After a quick bite to eat and – you guessed it – more beers, it was back to the WHP tent to see Scuba. It was great to hear him play his popular anthems such as “Adrenaline” and “The Hope”, and having never seen Scuba before, I was completely drawn in by his alternation between dark, brooding house and aerobics-class workout tunes. During, an excitable girl asked us to try on 3D glasses and look at the strobe lights. This for some reason seemed to fascinate me briefly, before we eased our way into Hudson Mohwake Presents to catch some of Jackmaster. We’d been in there less than five minutes before he threw out Blue Monday, and my friend working behind the bar raced away from his stock duties to briefly pump fists alongside us as New Order’s guitar twangs rattled around the tent.
We had a choice of headliners to finish the weekend, and given that I’d seen Bashmore before – it was between DJ Fresh and Boys Noize. I’d heard nothing but rave reviews about the latter, and he’d been someone I’d wanted to see for a while. My friends agreed, and after briefly taking in a lively set from Shy FX, we travelled back over to Big Top. A colossal crowd had congregated for Totally Enormous Extinct Dinosaurs, and we caught the end of his powerful mix before Boys Noize hopped up onto the decks. What followed was a set that felt like an incessant electric shock that zapped the tent for 75 minutes. The strobelights were so heavy I could barely see a thing, purely immersed in fast and furious electro-house and analogue techno. I scrambled away to the bar to get one last beer for the weekend, and by the time I’d gotten back to the tent my friends were nowhere to be seen amongst the electrified crowd. I danced away on the periphery, completely content with an ice cold Coors Light and sunglasses, before reuniting with the gang at the huge PARKLIFE letters and boarding the buses home. A debrief in our living room followed, with everyone in great spirits and each having their own hilarious stories to tell. Some of these tales contained projectile vomiting, tears, and blurred memories, but everyone had come to the conclusion that the weekend had been one to savour. One friend had gone so incredibly overboard with enthusiasm that he’d exhausted his entire energy by 8pm Sunday, and was forced to sit on the hill wrapped in a blanket until Boys Noize’s shock-style finally relented.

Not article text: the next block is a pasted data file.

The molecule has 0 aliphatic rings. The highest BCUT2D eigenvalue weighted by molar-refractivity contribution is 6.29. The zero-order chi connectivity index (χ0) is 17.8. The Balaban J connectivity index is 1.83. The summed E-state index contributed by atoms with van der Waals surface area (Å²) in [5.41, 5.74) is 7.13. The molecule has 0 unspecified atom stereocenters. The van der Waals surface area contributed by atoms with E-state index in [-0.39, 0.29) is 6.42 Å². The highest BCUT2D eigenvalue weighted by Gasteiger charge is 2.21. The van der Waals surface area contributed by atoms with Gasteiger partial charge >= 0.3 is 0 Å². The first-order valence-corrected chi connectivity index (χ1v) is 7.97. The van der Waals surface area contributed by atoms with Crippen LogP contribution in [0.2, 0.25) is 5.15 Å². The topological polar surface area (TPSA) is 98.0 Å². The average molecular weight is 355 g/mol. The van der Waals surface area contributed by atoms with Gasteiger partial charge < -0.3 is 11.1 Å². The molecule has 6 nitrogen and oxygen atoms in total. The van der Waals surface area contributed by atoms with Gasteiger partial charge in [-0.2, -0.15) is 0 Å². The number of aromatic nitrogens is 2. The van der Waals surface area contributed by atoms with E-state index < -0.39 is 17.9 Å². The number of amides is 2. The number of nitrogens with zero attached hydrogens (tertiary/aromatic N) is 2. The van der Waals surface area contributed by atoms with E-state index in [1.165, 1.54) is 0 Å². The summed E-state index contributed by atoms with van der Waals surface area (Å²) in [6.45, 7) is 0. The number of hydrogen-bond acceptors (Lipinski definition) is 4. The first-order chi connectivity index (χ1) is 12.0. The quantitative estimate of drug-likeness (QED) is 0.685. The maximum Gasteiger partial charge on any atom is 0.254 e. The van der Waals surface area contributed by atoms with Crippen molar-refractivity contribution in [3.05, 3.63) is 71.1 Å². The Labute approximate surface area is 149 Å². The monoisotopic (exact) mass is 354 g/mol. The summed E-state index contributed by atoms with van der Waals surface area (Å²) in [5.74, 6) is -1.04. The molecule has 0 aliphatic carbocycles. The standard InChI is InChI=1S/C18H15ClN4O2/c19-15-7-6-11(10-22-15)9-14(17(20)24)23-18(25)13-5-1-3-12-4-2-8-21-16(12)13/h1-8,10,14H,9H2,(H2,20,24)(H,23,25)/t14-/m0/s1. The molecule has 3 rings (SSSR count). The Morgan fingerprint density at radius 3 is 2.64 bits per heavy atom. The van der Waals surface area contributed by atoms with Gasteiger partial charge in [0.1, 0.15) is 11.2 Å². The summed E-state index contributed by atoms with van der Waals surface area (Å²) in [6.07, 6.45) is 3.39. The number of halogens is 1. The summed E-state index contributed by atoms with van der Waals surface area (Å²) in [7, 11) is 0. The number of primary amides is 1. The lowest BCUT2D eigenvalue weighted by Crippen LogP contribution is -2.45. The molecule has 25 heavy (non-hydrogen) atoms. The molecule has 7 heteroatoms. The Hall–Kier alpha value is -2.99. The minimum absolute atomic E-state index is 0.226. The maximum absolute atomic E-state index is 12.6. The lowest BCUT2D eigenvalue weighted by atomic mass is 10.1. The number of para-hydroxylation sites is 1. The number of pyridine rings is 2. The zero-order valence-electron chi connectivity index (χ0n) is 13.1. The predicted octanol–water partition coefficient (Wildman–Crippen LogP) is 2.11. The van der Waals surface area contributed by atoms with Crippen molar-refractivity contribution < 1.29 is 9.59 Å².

Any regrets? I do wish I’d caught a glimpse of Jurassic 5 and bopped along to Concrete Schoolyard, and missing Ben UFO back to back with Pearson Sound is acting like an itch I keep wanting to scratch, but otherwise I was satisfied with who I’d been able to see, and – more importantly – thoroughly impressed. Example and Plan B headlined the main stage on each separate day and had their fan-bases screaming along, whereas some friends complained that they’d managed only 17 seconds of Rita Ora before deciding that it was all too much! Nobody could have asked for better weather, as thousands of us danced under the sizzling heat all weekend. It was stupid o’clock Monday morning before I stumbled to my makeshift bed, and as I hit the pillow, I felt a smile creep over my face. And to think, I almost hadn’t gone.